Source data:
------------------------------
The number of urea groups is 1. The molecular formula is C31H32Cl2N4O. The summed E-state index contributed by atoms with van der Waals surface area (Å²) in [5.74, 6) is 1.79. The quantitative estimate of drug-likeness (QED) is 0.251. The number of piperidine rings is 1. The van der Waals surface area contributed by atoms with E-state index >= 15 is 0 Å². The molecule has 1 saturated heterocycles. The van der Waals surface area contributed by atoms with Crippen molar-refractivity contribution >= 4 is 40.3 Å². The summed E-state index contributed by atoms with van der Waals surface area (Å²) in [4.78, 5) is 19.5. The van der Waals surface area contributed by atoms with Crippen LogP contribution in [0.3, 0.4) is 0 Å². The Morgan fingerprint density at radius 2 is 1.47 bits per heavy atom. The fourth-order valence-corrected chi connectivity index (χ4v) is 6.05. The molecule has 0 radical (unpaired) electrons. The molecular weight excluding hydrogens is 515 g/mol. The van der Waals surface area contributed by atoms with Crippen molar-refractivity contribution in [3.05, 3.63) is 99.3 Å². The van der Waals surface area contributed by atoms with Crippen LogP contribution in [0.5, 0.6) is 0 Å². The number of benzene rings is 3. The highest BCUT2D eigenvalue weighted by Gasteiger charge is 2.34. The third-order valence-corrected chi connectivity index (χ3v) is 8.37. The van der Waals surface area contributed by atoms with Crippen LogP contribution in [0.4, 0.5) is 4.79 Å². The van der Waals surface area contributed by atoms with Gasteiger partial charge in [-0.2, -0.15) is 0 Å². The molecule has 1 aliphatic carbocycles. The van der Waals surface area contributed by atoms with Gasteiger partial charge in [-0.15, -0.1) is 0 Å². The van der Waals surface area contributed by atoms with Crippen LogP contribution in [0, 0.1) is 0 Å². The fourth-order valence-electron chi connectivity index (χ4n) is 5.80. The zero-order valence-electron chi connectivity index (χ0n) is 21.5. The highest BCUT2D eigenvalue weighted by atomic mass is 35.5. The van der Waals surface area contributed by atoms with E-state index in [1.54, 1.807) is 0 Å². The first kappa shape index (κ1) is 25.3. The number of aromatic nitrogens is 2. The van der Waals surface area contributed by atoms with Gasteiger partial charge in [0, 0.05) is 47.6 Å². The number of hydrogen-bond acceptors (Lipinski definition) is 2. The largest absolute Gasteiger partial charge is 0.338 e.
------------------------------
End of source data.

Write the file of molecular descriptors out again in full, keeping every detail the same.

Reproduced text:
The number of urea groups is 1. The molecular formula is C31H32Cl2N4O. The summed E-state index contributed by atoms with van der Waals surface area (Å²) in [5.74, 6) is 1.79. The quantitative estimate of drug-likeness (QED) is 0.251. The number of piperidine rings is 1. The van der Waals surface area contributed by atoms with E-state index >= 15 is 0 Å². The molecule has 1 saturated heterocycles. The van der Waals surface area contributed by atoms with Crippen molar-refractivity contribution >= 4 is 40.3 Å². The summed E-state index contributed by atoms with van der Waals surface area (Å²) in [4.78, 5) is 19.5. The van der Waals surface area contributed by atoms with Crippen LogP contribution in [0.3, 0.4) is 0 Å². The Morgan fingerprint density at radius 2 is 1.47 bits per heavy atom. The fourth-order valence-corrected chi connectivity index (χ4v) is 6.05. The molecule has 0 radical (unpaired) electrons. The molecular weight excluding hydrogens is 515 g/mol. The van der Waals surface area contributed by atoms with Crippen molar-refractivity contribution in [3.05, 3.63) is 99.3 Å². The van der Waals surface area contributed by atoms with Crippen LogP contribution in [0.5, 0.6) is 0 Å². The number of benzene rings is 3. The highest BCUT2D eigenvalue weighted by Gasteiger charge is 2.34. The third-order valence-corrected chi connectivity index (χ3v) is 8.37. The van der Waals surface area contributed by atoms with Crippen LogP contribution in [0.4, 0.5) is 4.79 Å². The van der Waals surface area contributed by atoms with Gasteiger partial charge in [-0.2, -0.15) is 0 Å². The molecule has 1 aliphatic carbocycles. The van der Waals surface area contributed by atoms with Gasteiger partial charge in [-0.15, -0.1) is 0 Å². The van der Waals surface area contributed by atoms with Crippen LogP contribution in [0, 0.1) is 0 Å². The fourth-order valence-electron chi connectivity index (χ4n) is 5.80. The zero-order valence-electron chi connectivity index (χ0n) is 21.5. The highest BCUT2D eigenvalue weighted by atomic mass is 35.5. The van der Waals surface area contributed by atoms with E-state index in [1.54, 1.807) is 0 Å². The first kappa shape index (κ1) is 25.3. The number of aromatic nitrogens is 2. The van der Waals surface area contributed by atoms with Gasteiger partial charge in [0, 0.05) is 47.6 Å². The number of hydrogen-bond acceptors (Lipinski definition) is 2. The largest absolute Gasteiger partial charge is 0.338 e.